At Armadillo Systems we are excited to premiere our new Turning the Pages showreel video, demonstrating the functionality of a touchscreen system which could be deployed on site in a gallery or library environment, or run on a touchscreen tablet computer.
Our gallery version of Turning the Pages is our most realistic application for creating digital facsimiles of books, featuring a true 3D environment and fully 3D modelled books, pages, and page turns. Other features include specular highlights on pages, for example gold leaf catching the light as the page turns, as well as support for 4K UHD page resolution, page hotspots/highlights, in situ page translation, and supplementary media (audio/video/image).
If you’ve ever seen or used a Turning the Pages kiosk at a library, or viewed books using Turning the Pages online, you may not realise how easy it is to build your own digital library of books. With the current world health situation forcing galleries around the world to close their doors to the public, or at best to limit on-site interactive experiences, there has never been a better time to offer content online. Armadillo Systems have helped clients build digital facsimiles of their books for over 20 years, and with the the Turning the Pages content management system (TTP CMS) individual books can be built to form digital libraries. These can then be deployed as:
3D versions for touchscreen and touchless kiosks
2D versions for the web (including a WCAG 2.1 AA accessible version)
Earlier this year we were honoured to work with the Netherlands Institute for Art History (RKD) to develop a prototype site for them to allow online access to some of their magnificent artwork collection. Located in The Hague, the RKD is home to the largest art history center in the world, specializing in documentation, archives, and books on Western art from the late Middle Ages until the modern era. Much of their content has been digitized and is available on the RKD website, with their main aim being to collect, categorize, and make art research available, most notably in the field of Dutch Masters.
The prototype site developed by Armadillo uses iNQUIRE, our digital discovery framework, to deliver a fast and fluid search and discovery experience. The site makes use of extensive facet and tag based searching in both Dutch and English. Naturally the site also leverages the IIIF Image API.
Robert Hooke’s Micrographia (1665) is one of the most iconic books in the prestigious collections at the Royal Society. It gives the reader a glimpse in to the field of microscopy, which was rapidly developing at the time. Micrographia or, to give it its full, less succinct name, some Physiological Descriptions of Minute Bodies made by Magnifying Glasses, with Observations and Inquiries thereupon, is written and illustrated with 38 intricate copperplate engravings, to this day the volume remains a landmark in the history of microscopy. Hooke was the Royal Society’s Curator of Experiments at the time, and describes in an engaging manner how he used his microscope to discover the detailed structure of rocks, plants and, most famously, insects. The Royal Society’s first edition was given a much needed restoration in 2019.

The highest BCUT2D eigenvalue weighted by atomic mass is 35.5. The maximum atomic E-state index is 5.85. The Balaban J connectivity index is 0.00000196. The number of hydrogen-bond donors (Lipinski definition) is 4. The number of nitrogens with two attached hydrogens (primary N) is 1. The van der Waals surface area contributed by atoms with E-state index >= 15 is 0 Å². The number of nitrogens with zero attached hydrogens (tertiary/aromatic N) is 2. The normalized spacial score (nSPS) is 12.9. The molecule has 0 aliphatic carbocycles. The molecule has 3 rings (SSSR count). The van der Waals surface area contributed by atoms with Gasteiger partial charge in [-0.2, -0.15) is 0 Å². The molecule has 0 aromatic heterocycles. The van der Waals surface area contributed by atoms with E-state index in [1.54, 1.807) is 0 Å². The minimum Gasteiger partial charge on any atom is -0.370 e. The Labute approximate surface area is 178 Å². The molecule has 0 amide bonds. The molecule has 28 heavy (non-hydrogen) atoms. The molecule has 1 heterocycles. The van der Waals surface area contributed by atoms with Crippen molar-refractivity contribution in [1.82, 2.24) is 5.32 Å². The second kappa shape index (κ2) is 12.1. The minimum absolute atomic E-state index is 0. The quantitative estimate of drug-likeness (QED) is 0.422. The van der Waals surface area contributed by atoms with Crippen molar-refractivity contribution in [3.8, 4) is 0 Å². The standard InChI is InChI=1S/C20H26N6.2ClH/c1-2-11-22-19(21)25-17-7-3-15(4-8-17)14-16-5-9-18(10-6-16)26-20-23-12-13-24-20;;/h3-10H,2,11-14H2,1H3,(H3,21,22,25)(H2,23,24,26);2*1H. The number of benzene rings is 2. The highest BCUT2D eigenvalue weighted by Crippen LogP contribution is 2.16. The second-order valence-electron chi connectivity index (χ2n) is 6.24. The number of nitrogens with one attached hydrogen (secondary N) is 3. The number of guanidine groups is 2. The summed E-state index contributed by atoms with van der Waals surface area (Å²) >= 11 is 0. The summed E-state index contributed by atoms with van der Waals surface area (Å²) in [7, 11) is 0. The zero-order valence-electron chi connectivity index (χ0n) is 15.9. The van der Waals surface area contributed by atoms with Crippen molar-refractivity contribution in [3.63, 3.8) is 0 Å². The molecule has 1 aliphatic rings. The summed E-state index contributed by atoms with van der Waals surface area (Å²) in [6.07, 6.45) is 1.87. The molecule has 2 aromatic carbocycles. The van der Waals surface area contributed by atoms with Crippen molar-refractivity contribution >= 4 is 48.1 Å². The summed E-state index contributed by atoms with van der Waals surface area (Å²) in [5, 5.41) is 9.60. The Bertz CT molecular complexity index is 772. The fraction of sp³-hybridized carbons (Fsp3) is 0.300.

This week the Royal Society is broadcasting their Summer Science Online programme which celebrates science from home. Armadillo Systems are very proud to announce that the opening presentation from this event is the digital version of Robert Hooke’s Micrographia using our Turning the Pages Online application. This digital version allows you to turn the pages of the original book, and expand the fold out pages to reveal the incredible illustrations.
The Summer Science Online video presentation can be viewed by clicking the video link below. The Royal Society’s Digital Resources Manager, Louisiane Ferlier, gives an in depth introduction to the book, why it was so significant at the time, and how it’s still relevant today.
Timed to coincide with their Admission Day 2019, where their newly-elected Fellows will be admitted, the Royal Society have launched a Turning the Pages version of the very special book that sits at the heart of the ceremony. The Charter Book is arguably the Society’s most important historical document, initially created in 1663 after King Charles II granted a second Royal Charter to the organisation, establishing the structure of the Society. Bound in crimson leather with gilt clasps and corners the magnificent vellum folio has recorded the signatures of new Fellows and Foreign Members as they were elected year by year, as well as those of Royal Patrons, with the first signature recorded on its pages on 9 January 1665.
The online Turning the Pages edition facilitates a unique opportunity to browse through what must be the world’s most amazing collection of scientific autographs, giving a faithful reproduction of each one of the pages signed between 1665 and 2018. This particular Turning the Pages features an index of the signatories which has been added to facilitate navigation, allowing you to quickly locate which page your favourite scientist has signed their name.